Editor’s note: The following remarks are from a prayer vigil for the victims of the Charleston massacre held Friday at St Paul’s AME Church in Chapel Hill.
I am asked to speak on behalf of our community, a task that I’ll be sure to fall short of, because it is not possible to express all the thoughts and feelings that have washed over our community since we learned of this tragic massacre at Mother Emanuel AME Church in Charleston.
But one thing I am sure of is that we all have come to grieve the lost lives of nine beautiful souls and to try to make meaning of this tragedy.
In our grief, there is also comfort in knowing that they, and the others with them, were deeply in the presence of God – in God’s House – as their lives were being terrorized. True to who they were, they acted in selfless ways, even as their lives were threatened and stolen. We trust that they were received into the loving arms of God, and we pray that God’s strong and merciful arms now surround their families and friends who are left behind to mourn their loss. We ask they find comfort and peace, even in the face of this heinous assault on trusting, loving, hospitable people who welcomed a young white man into their midst, having no idea about the racial hatred and violent intentions that had overtaken his mind and heart.
And I think we have to lift prayers for us, the larger community of witnesses, who are left reeling, despairing, and wondering what does this act say about us, as a people, as a nation. We need comfort and healing, for we are hurting, but we also need divine guidance and strength for how we find our way out of this mire and muck of racism upon which our nation was built and that has characterized every day of our history.
We have only to look at the history of Emanuel AME Church that was founded in 1822 by Denmark Vesey who was known for planning a slave revolt, for rebelling against the ruling white class of his state and his nation that supported and condoned the kidnapping and enslavement of African people. For this he was convicted and he was hanged and the church was burned down. With a resilient spirit, even in the face of white terror, the people of Mother Emanuel rebuilt their church.
Was Denmark Vesey’s act a trivial one? No! At the time he led the revolt, the colonies that would become America had been kidnapping and enslaving African people for 200 years. 200 years. And now here we are almost 200 years since Denmark Vesey was hanged for protesting a sinful, unjust, violent, destructive system and we have a young man come into the place he helped build and say: I have to do it. You’re raping our women and taking over the country. You have to go.
While we have certainly made some progress in overturning white supremacy since Mr. Vesey’s day, the civil rights legislation of the ’60s did not come until 350 years after the careful construction of a white race that would enjoy the wealth, power and privileges of this new nation a nation built for advantage of white people on the backs of people of color. With 350 years of white dominance and white affirmative action, we now have a system that runs on auto-pilot and is all but invisible, especially to us white folks who enjoy its spoils. Even civil rights legislation is now used to uphold the rights of white people. Lord, have mercy!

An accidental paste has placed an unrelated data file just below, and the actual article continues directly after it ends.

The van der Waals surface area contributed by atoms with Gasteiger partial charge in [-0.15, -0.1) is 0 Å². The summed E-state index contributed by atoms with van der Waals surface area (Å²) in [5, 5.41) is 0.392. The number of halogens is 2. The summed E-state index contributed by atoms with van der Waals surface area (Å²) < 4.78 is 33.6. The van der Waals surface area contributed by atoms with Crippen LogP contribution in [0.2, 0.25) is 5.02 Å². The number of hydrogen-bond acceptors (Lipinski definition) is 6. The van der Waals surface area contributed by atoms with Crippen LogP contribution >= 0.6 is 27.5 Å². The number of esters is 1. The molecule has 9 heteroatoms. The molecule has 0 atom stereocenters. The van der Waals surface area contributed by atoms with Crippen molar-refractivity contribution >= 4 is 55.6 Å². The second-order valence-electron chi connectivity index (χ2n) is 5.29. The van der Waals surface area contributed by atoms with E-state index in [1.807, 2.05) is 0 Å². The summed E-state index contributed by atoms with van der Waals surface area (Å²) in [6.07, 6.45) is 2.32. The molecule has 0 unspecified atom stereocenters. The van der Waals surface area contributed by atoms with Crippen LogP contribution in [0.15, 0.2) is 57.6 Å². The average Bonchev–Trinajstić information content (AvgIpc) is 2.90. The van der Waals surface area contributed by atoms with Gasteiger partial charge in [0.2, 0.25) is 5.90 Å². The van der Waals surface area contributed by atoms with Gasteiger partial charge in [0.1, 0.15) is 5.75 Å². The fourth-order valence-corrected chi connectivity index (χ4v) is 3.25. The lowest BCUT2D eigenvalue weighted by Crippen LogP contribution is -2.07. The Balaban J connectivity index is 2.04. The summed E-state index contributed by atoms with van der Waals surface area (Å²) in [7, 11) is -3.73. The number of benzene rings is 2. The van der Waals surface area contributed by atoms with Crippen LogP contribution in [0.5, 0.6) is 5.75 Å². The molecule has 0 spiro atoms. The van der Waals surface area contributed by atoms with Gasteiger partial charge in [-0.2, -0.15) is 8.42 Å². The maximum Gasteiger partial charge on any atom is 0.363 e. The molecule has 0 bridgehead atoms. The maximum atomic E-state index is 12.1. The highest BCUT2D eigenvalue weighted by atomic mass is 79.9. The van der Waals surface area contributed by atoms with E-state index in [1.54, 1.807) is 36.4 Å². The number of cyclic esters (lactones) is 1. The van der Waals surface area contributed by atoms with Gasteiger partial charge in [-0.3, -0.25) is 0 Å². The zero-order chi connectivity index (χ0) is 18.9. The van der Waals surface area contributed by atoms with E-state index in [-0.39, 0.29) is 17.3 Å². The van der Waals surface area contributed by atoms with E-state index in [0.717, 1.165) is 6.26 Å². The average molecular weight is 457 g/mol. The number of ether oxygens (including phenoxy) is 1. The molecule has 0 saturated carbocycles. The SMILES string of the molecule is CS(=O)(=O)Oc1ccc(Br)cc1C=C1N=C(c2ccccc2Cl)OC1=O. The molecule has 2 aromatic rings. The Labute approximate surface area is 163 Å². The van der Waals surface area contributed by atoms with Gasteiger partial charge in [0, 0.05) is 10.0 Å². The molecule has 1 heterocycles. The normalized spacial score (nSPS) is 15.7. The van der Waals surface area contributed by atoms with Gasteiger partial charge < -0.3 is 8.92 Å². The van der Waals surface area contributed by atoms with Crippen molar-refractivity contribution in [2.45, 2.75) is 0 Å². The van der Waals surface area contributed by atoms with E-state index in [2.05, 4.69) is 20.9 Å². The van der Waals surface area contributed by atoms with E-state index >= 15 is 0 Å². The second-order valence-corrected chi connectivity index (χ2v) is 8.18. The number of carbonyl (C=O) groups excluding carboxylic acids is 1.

I raise this history to get back to the ways in which we are standing in the need of prayer. for clarity, for guidance, for strength, for justice – for justice that is framed in love and compassion for each other.
Denmark Vesey was said to have been tired of black people being enslaved and persecuted. Black people today are sick and tired of being sick and tired – of being treated like second-class citizens in this nation of wealth and plenty. Black people today say that they don’t feel safe here in this country, that is still dominated by white power, culture, preferences, privileges. It doesn’t feel safe to drive our streets, to send children into schools that still seem to be set up for white people, to go into our health clinics where they will be evaluated and advised differently, to go into our banks where they will be charged higher interest rates. Black people are tired.
So I have to ask my white brothers and sisters. Are we tired? ARE WE TIRED? White people, the problem of racism in America that underlies the massacre in Charleston, was created by white people and we have acted as if the problem needs to be solved by the protests of those we have oppressed or allowed to be oppressed.
Lord knows, protest is warranted, but we white people need to work tirelessly to figure out how to dismantle the systems of racial oppression and advantage that also imprisons us, diminishes us, makes us part of an empire that was built on our nation’s original and perpetual sin of racism.
We owe this to Denmark Vesey and to all the others, black, brown, and white who have come before us to say: This is not who God calls us to be. To all of those who have said and still say: Systems of racism distort and belie who we say we are as Americans and as people of faith.
We ask that God mold us with courage and shape us for action to create a world where the acts that we come to mourn today are truly unthinkable.
We owe this to our nine brothers and sisters, who were martyred on Wednesday evening for what they and their indomitable church represent in a nation still riven by racism.
Wanda Hunter is a long-time resident of Chapel Hill. You can reach her at firstname.lastname@example.org.